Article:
1) I'm still living in Germany.
    2) Currently - while saying that - I'm not in Germany, but I will return to Germany soon. (Let's say I'm on vacation.)

    I'm not sure if you can use "here":
    I've lived here for X years.
    Maybe you had better say there.

    Cheers!

  4. #4
    Tullia's Avatar
    Tullia is offline Senior Member
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    Default Re: I have lived/I have been living

    Quote Originally Posted by Nightmare85 View Post
    I'm not sure if you can use "here":
    I've lived here for X years.
    Maybe you had better say there.
    If you are actually in the country/city/district/pub you are talking about, use here.
    If you are somewhere else, use there.

    It's an easy rule :) There are times you could use things differently for emphasis, maybe, but if you stick to that you will never be wrong.

    Examples:

    You are in a pub called The Red Lion.
    A man comes up to you and says:
    "Hi, I haven't seen you before, do you come here often?"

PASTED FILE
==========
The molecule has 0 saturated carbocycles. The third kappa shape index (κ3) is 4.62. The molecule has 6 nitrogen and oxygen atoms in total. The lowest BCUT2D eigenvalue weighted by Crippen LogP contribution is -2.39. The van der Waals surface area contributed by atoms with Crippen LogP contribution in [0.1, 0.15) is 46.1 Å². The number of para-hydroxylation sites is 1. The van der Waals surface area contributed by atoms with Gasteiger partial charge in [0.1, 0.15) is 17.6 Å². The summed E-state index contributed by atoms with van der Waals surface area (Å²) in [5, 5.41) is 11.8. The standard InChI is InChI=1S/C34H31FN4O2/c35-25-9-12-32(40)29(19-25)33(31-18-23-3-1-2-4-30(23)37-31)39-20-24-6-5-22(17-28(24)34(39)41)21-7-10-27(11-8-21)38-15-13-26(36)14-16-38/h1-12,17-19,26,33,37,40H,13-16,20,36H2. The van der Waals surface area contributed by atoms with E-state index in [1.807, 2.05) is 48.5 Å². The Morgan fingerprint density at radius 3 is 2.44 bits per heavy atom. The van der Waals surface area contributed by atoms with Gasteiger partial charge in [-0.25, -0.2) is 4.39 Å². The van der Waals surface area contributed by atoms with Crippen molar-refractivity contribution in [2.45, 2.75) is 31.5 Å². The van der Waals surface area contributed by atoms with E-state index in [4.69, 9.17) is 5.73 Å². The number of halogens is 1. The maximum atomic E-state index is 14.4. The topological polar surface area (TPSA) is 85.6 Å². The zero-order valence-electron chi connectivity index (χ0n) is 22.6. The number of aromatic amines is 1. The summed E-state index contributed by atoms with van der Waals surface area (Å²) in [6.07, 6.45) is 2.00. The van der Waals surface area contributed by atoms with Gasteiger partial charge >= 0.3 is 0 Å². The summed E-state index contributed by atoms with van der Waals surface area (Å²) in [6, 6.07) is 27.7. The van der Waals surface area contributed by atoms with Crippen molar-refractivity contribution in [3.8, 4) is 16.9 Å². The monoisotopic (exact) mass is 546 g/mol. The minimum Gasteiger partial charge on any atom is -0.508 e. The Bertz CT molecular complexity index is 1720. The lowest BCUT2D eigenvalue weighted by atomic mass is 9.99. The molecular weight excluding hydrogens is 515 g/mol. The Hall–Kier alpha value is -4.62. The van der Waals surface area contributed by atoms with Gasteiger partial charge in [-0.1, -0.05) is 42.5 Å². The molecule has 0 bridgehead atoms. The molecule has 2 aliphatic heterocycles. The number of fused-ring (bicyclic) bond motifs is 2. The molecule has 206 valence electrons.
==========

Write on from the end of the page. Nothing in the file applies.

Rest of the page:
You reply:
    "No, I have never been here before, but it seems very nice!"

    You are at a party at a friend's house.
    A man comes up to you and says:
    "We're all going to the Golden Dragon restaurant for some food. Would you like to come? Have you been there before?"
    You reply:
    "Yes, I've been there many times and the food is great! I'd love to come."

  5. #5
    Nightmare85's Avatar
    Nightmare85 is offline Senior Member
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    Default Re: I have lived/I have been living

    Tullia, I'm aware of the use of here and there, but thanks anyway.
    What I was trying to say is:
    I've been living here.
    You're still here.

    I've lived here.
    You are not here anymore, so it makes no sense to use here.
    In my opinion only there fits here
    You can't say here when you are on a different place.

    All your examples are different in their structure.
    I've been there many times.
    Of course it's correct, what else can you say?
    Probably "I was there many times", but I agree with your version.

    Cheers!

  6. #6
    Shawnock's Avatar